Kingston to Cable by Gary Greenwood
Justice seeks a Stranger.
In the Land of magic and shotguns, where Gods pit themselves against each other and man, Strangers are a breed apart – loners, angels, demons – who walk into the towns of Natives, taking what they want.
A Native named Justice is pushed to far by a Stranger, and embarks on a quest to the furthest reaches of the Land, from the Frontiers to the Funeral Wastes; the Sudducee Plains to the Mainland Kingdoms.
His journey will drag others along in it’s wake and will take him to death and beyond.
And all the while, the Gods watch and plan …
Fourteen years have passed since Gary Greenwood, first crossed my path. It was a chance meeting, back in the good old days when the local Waterstones had a book buyer that took chances, and stocked books that weren’t sure fire best sellers. On the same day that I picked up Gary’s début novel The Dreaming Pool, I also picked up the début novel Mesmer, by Tim Lebbon. It was a good day, a very good day in fact, discovering two talented authors in one day is a great thing. In those intervening years, Tim carved his name in the genre with vigour, while Gary has sadly remained much more low key.
Kingston To Cable is, to my knowledge, only the fifth book published by him. This book mixes the genres of fantasy, Science Fiction, Lovecraftian Horror, and the Western genres. It may sound like a horrible mix match, that cannot decide what it wants to be, but don’t worry folks this novel works wonderfully. Greenwood combines all of these genres to create a dream like world, where magic coexists with bullets, and Gods walk the lands. The story is told from a number of view points, with the narrative shifting from first person to third person, it could get confusing, but thankfully the narrative stays as one coherent piece, with each chapter of the novel, pushing the story along to it’s climax.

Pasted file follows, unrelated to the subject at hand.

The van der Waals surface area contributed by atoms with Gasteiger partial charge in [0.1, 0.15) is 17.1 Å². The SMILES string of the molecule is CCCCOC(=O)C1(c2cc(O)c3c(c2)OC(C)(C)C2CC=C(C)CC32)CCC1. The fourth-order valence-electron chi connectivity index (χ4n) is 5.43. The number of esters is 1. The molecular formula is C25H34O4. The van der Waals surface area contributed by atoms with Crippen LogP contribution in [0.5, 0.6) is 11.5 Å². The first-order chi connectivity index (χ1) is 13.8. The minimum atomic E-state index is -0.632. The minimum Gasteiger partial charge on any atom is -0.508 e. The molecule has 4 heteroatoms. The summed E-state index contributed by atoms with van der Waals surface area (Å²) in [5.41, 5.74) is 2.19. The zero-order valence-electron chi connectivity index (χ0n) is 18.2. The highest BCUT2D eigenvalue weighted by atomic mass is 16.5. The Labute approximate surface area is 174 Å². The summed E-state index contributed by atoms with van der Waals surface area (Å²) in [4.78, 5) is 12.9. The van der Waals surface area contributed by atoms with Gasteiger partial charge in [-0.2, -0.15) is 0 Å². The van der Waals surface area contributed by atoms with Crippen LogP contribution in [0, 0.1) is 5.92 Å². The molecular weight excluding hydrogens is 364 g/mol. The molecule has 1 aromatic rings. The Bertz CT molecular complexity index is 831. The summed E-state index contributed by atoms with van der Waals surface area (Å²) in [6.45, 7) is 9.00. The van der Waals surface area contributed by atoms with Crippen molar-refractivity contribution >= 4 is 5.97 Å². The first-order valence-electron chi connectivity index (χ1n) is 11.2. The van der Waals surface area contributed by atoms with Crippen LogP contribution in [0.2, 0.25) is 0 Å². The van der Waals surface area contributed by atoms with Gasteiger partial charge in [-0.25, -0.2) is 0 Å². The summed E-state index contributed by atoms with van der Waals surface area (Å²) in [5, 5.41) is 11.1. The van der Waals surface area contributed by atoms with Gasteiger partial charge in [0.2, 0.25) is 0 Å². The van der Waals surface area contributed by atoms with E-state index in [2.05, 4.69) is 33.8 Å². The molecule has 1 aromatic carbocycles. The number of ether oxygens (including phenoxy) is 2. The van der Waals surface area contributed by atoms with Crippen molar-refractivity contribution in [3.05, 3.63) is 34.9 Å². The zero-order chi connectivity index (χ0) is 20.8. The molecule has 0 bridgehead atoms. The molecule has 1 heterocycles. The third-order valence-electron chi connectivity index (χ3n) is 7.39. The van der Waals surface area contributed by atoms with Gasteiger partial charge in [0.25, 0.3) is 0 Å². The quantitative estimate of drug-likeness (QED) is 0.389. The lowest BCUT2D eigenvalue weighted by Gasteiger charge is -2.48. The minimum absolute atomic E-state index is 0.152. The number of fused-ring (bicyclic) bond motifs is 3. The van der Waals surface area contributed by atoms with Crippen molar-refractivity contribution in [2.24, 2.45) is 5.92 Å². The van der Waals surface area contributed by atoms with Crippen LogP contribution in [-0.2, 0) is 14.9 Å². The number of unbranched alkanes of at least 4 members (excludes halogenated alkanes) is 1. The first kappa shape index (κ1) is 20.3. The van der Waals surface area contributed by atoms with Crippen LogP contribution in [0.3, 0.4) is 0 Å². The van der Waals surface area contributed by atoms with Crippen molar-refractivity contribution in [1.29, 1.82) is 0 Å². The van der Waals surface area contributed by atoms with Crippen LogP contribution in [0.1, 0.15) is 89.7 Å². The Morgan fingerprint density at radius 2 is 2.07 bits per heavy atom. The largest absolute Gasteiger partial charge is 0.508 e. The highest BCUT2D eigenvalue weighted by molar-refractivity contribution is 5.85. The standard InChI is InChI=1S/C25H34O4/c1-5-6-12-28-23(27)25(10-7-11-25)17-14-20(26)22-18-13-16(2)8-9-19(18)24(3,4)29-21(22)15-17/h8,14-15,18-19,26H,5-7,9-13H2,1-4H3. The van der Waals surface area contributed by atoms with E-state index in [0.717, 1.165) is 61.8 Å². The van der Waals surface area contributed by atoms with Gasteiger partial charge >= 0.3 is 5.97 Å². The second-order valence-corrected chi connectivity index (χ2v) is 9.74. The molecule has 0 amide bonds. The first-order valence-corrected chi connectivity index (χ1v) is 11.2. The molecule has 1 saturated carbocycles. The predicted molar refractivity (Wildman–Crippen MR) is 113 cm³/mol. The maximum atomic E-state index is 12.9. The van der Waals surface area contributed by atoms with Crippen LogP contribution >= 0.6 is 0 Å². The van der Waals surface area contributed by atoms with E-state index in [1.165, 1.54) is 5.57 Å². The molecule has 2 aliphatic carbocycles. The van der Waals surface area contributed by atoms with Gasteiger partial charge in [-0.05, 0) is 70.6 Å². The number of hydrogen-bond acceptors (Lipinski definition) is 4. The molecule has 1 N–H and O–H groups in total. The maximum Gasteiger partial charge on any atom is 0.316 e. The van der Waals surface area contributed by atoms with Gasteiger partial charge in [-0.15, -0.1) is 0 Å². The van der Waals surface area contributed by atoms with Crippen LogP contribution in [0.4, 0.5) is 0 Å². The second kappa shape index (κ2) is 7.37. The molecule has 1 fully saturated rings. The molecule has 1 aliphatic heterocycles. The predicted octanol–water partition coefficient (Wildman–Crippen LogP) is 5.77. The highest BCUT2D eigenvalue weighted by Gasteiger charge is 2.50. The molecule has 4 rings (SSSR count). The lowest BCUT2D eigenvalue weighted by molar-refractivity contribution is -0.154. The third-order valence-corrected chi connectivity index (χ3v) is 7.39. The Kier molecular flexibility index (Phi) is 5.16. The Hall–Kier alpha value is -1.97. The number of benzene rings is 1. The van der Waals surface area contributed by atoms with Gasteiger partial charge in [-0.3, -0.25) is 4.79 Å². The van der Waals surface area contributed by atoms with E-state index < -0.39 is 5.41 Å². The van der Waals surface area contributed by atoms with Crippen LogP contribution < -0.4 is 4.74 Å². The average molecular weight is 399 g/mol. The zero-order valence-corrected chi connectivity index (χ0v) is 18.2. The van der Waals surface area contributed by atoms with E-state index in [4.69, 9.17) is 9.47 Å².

Like all good Westerns, Kingston To Cable starts with a Stranger making his way into town. Yes it’s clichéd, but who cares. It’s when the second stranger turns up in town, that things start to heat up, so much so it leads to the creation of another Stranger, yes, that’s Stranger with a capital S. In this world Strangers are drifters who travel from settlement to settlement, some are benevolent, others are evil, but all treat the locals with a cold sense of disregard. They are a warrior breed, all use guns, some also use magic. The Strangers are a great twist on an old staple.
If there is a weakness to the book, its the world of Kingston and Cable, it could have done with a stronger sense of identity, at one point we have a God dressed as a jester working behind the scenes moving his chess pieces into place, to having a gun fight in that wouldn’t be out of place in The Good, The Bad and The Ugly. It’s a minor point but, it does change the tone of the book slightly. And any novel that litters it’s text with refrences to the late, great Ronnie James Dio, gets super bonus points, you will hear about The Man On The Silver and Rainbows in The Dark among others. This really was a nice touch.
Overall, this is a brilliant novel, well told, thought provoking at times, with a great sense of vision and imagination, let down ever so slightly by a little case of identity crisis. The last time a read a novel that mixed genres similar to those here, that was this good was David Gemmell’s The Jerusalem Man, yes this book is that good.
On a final note, for those of you that read this review, if you know where Gary Greenwood lives, can you please knock on his door and tell him to get his finger out, I don’t like having to wait this long to read the next Gary Greenwood novel.